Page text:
University of Iowa Honored for Mentoring Minority Students

September 26, 2005


Diversity Day at the 2005 SIAM Annual Meeting also served as something of an MTBI reunion. Shown here are MTBI graduates Sara Del Valle (left), who received a PhD in applied mathematics and computational sciences from the University of Iowa in May and is now a postdoc at Los Alamos National Laboratory, and Miriam Nuño, now a postdoc at the Harvard School of Public Health.

Several years ago, convinced that they were missing out on good prospective graduate students, the mathematics faculty at the University of Iowa set out to create a program that would be attractive and supportive to students from underrepresented minority groups. A measure of their success came this spring, when four representatives of the department went to the White House to accept one of this year's 14 Presidential Awards for Excellence in Science, Mathematics and Engineering Mentoring.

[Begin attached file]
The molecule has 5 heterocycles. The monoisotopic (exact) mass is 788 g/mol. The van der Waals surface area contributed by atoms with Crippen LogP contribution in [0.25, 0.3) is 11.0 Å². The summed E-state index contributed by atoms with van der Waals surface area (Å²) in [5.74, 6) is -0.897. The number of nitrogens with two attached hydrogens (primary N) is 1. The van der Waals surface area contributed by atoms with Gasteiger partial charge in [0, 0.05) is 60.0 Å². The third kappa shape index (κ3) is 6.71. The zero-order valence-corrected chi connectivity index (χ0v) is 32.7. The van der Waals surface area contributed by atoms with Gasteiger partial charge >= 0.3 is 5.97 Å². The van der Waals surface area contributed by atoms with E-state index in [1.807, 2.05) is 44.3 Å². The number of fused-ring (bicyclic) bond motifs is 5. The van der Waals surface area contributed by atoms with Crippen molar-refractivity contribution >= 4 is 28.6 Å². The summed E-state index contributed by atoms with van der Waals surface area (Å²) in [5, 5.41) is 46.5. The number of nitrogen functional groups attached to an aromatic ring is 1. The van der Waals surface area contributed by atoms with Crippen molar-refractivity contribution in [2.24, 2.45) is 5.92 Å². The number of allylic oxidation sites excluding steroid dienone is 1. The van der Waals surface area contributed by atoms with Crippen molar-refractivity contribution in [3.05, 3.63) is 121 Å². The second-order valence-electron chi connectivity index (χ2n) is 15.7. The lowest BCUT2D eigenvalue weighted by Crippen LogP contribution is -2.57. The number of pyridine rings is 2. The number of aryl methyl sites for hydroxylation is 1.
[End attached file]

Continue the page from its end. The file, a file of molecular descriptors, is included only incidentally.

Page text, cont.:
Describing the Iowa department as "the largest single awarder of math doctorates to minorities in the nation," the award citation points out that the university's "commitment to increasing the numbers of minority graduate students has resulted in a well-crafted recruiting campaign to convince students that the environment is a supportive one." The awards, which are supported and administered by the National Science Foundation, went to nine individuals and five institutions.

Of the current total of 120 graduate students, about 75% are in mathematics and 25% are in the department's interdisciplinary Program in Applied Mathematical and Computational Sciences, says David Manderscheid, who has chaired the department since 2001. Minority students account for 21% of the total, and, reflecting what Man-derscheid calls "an unanticipated change in the department's culture," 44% of the graduate students are women.